It's been seven years of real estate shopping, zoning-board hearings, fundraising and construction, but Lubavitch of the Main Line finally has a new home — at one of the oldest spots in town.
The General Wayne Inn, which once served as a pub for British redcoats and later as a post office founded by Benjamin Franklin, will now play host to a bevy of Jewish activities.
Speaking at a lavish opening ceremony on Jan. 31, Rabbi Shraga Sherman, director of Lubavitch of the Main Line, called the refurbished space "a tremendous nexus of this three-millennia-history of the Jews and the 300-year-history of the building."
An old stone fireplace, for example, now houses an ark and two Torah scrolls, and portraits of Franklin flank the entrance to the property's on-site kosher restaurant.
Other additions to the building, which dates back to 1704, include a large multipurpose room for services and B'nai Mitzvah, Hebrew and preschool classes, administrative offices, as well as up-to-date electrical, sprinkler and fire-safety systems.
Sherman said that the inn gives Lubavitch much more visibility — and physical space — than its old Bala Cynwyd hub.
"We used to have to rent off-site locations for holiday celebrations and services," Sherman said of that office, known as the Mitzvah Factory. "As more and more people attended, and the array of programming expanded, we knew we needed more space."
However, the search for a vacancy in the primarily residential and heavily developed Main Line proved challenging. That's why when the storied General Wayne Inn went on the market in 2003, three individuals involved with Lubavitch — Morris Willner, Gary Erlbaum and Steven Erlbaum — immediately placed a bid on it.
After obtaining the property, Lubavitch spent two years getting the necessary zoning, and working out parking and traffic arrangements with Lower Merion Township. Construction, under the leadership of general contractor Core Management, took another year — and $1 million — to complete, said Sherman.
Though some elements of the building remain unfinished — Sherman said that they are still searching for a vender for the kosher restaurant and to stock the gift shop with Judaica — most Lubavitch programs have been up and running at the inn since the summer.
The grand-opening event — which was attended by nearly 400 guests, and included abundant food trays and a musical performance — was a public celebration. Sherman noted that the occasion allowed Lubavitch to thank various supporters and to announce its presence in the neighborhood.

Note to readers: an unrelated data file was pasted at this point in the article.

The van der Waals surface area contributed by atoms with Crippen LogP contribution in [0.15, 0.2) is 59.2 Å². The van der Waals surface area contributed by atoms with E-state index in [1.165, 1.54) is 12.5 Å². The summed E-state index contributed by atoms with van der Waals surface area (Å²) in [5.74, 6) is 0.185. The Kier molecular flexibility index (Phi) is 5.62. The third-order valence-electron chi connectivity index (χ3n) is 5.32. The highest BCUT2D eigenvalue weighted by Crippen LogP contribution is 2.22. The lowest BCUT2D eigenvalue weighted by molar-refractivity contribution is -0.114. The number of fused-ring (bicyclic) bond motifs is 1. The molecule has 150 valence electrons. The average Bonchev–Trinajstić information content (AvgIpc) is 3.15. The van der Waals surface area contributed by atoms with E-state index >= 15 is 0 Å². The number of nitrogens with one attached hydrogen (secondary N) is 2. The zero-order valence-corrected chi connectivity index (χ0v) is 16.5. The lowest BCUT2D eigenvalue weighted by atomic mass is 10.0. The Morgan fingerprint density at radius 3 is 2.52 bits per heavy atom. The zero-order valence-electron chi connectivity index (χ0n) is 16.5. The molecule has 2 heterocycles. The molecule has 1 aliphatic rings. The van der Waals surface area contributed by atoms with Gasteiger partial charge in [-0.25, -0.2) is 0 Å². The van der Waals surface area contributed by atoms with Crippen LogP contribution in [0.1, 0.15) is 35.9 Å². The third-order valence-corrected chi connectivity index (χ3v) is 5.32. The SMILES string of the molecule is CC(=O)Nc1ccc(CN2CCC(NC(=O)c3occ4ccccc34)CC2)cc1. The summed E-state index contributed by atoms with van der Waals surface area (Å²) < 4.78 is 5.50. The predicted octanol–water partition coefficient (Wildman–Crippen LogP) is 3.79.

Many who attended, like Lubavitch of Main Line education director Tsipy Weiss, practically gushed about the new building.
"It validates us a little bit," said the 29-year-old, who heads the preschool and Hebrew-school programs. "When you're in a [dumpy] little building, people are going to take you like that. Now, we're bigger; we're able to offer a lot more classes. We already have more people enrolled."
More importantly, perhaps, the facility provides a new home for the organization's message.
Rabbi Moshe Brennan, who also acts as programming director of the Lubavitch chapter, said that message is about "exposing Jewish people to their Judaism," regardless of their synagogue and denominational affiliations.
He said that the center will continue to offer classes on the Torah and Kabbalah, but that it's expanded to include topics like mystical ethics and the Hebrew language. He stressed that Lubavitch is making a concerted effort to reach all demographics — children, women, families — with classes like the new "Mommy & Me," women's fitness and challah-baking.
The Lubavitch approach to outreach resonated with Wynnewood resident Eunice Miller, who said that she recently signed up for a seminar on growth and development.
"You feel comfortable walking through this door," said Miller, a member of Congregation Beth Hamedrosh in Overbrook Park. "It doesn't require any religious commitment; it's not threatening in any way."